Techniques to improve driving safety or to reduce urban congestion have often focused on capital intensive strategies such as the development of new roads, new road designs, or light rail to increase the system capacity. An alternative strategy that is currently being explored, and which is less capital intensive, is to design an "intelligent transportation system" (ITS). Such a system will provide the driver with a vast variety of information--information about alternative routes or roadside services to information about crash avoidance.
However, an ITS is only one of many possible approaches to solving the critical and difficult problems of reducing traffic congestion or vehicle crashes, and it is highly unlikely that any single solution will produce a quick fix, given the complexity of the problems associated with the movement of people and material from one location to another. For example, we all know that urban travel patterns are intrinsically related to developments in city structure, the location of workplaces and drivers' residences, and the characteristics and activities of drivers.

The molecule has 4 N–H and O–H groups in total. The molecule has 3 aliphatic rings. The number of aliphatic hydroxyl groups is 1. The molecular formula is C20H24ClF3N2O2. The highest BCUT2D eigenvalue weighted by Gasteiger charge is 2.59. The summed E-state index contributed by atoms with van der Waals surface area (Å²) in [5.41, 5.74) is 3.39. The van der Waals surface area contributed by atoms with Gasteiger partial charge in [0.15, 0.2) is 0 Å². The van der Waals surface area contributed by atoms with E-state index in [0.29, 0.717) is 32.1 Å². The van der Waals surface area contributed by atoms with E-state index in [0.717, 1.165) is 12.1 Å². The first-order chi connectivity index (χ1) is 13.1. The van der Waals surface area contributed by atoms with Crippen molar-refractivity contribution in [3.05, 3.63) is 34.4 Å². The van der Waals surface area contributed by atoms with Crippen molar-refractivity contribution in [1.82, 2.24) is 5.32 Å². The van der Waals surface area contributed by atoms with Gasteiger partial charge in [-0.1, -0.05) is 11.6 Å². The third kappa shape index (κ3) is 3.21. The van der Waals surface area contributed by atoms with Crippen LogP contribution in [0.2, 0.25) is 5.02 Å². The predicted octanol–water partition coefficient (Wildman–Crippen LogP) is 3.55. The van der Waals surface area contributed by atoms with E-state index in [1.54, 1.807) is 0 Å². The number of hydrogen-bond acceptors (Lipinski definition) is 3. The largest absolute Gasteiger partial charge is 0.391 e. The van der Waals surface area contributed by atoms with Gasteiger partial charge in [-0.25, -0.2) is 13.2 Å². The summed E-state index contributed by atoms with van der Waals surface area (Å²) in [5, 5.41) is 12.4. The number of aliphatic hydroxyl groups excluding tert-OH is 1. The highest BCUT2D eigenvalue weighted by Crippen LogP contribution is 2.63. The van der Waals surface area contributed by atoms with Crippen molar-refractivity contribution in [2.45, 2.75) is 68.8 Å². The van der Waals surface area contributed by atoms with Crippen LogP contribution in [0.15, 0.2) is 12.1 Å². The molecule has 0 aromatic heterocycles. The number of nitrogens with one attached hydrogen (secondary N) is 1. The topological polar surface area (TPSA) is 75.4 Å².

However, information-based solutions to transportation problems do present a number of attractive features. They are relatively inexpensive compared to traditional solutions to transportation problems (e.g., building new roads and bridges are very expensive); they have low social and environmental impact; and in addition to their primary goal of improving the safety and efficiency of roadway use, they can produce a number of secondary benefits by carrying public relations and educational messages.